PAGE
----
Analytics Driving Transition in Video

Oct. 27, 2008
The future of video is now.

Image is everything. Marketing people have been telling us that for years, and a popular maker of consumer cameras has even used it as an advertising slogan. It may be a simplistic overstatement, but for the security industry right now, image, if not everything, is “the thing.”

The way we capture and analyze video images is rapidly changing the industry and the scope of services provided. We are in the midst of a dramatic transition in video technology and applications, with video analytics as a key driver.

Video analytics bring sophisticated information technology to security solutions and move typical systems beyond basic security. They not only provide information that can help secure people and property; they improve business processes and productivity.

Part of the convergence in the industry is the blending of digital analytic software and firmware with typical security applications such as access control and video monitoring. This merging of technologies is producing a powerful set of business tools that take security solutions to new and higher levels.

Traditionally, electronic security has been reactive, meaning the system waits for a security event to occur. The event trips an alarm and the system reacts. Analytics “see” much more than the standard system and do more than react to security breaches. They use algorithms that can detect behaviors and actions that may lead to security events, and they can help identify security vulnerabilities in the environment. This makes for a proactive system that may prevent certain actions or, at least, allow for a quicker and more effective reaction.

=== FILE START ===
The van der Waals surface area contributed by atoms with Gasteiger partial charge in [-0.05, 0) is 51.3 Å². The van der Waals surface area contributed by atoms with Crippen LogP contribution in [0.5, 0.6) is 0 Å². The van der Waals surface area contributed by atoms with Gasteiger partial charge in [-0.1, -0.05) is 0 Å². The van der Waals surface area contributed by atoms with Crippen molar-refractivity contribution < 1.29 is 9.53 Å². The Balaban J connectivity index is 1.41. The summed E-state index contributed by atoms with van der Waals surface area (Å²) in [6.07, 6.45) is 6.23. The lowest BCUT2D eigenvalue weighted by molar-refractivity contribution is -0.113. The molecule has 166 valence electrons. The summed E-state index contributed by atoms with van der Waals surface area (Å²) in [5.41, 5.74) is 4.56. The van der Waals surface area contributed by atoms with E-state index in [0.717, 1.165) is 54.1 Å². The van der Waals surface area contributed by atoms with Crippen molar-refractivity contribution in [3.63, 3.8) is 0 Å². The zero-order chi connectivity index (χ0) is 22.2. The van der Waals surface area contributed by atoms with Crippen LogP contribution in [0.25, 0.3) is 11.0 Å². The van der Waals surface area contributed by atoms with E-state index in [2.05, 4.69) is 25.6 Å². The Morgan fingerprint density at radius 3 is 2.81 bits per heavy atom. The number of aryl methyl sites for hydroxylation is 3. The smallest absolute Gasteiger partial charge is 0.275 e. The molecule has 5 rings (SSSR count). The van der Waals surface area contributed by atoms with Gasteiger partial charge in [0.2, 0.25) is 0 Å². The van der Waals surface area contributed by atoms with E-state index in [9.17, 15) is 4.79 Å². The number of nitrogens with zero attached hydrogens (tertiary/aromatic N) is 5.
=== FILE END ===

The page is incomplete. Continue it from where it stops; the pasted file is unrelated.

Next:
The data gathered from analytics also provides insight that can lead to proactive design improvements in security solutions. With analytics, security professionals can more quickly identify problem areas or trouble spots and work to build in measures to secure these areas.

The evolution of analytics has been dramatic over the last few years. Currently, some applications are more consistent and reliable than others. The more highly refined and proven technologies include the following.

Perimeter Protection. A number of companies offer software that can help detect objects entering a predefined area. The software or the user creates a virtual electronic tripwire. When an object crosses this virtual line, the software starts recording input from cameras focused on the area.

Left Object. Analytic software can accurately identify new static changes to the video field. For example, it can alert operators to a briefcase left unattended in an airport terminal or new graffiti spray painted on a building.

Automated Number Plate Recognition (ANPR). This technology captures vehicle license plate numbers and automatically searches an extensive database to match them with registration information. Law enforcement officials can quickly retrieve vehicle ownership information directly from the software. It also can track movement of assets marked with a number plate, such as shipping containers.

Line (Queue) Analysis. Retailers know that long checkout lines turn away customers. Software that analyzes checkout lines is useful in helping plan staffing levels and in providing better customer service. This technology can also provide a long-queue alert in real time so the store manager can redeploy staff to the registers.

People Counting. Aptly named, this software counts people as they enter a business or area. It provides businesses with valuable information on traffic patterns and timing. Also, when combined with point-of-sale (POS) data, people counting can calculate conversion rates (i.e., sales per customer entering store), which are key metrics for retailers. As people counting is refined to the department level, it will provide even more specific and detailed data.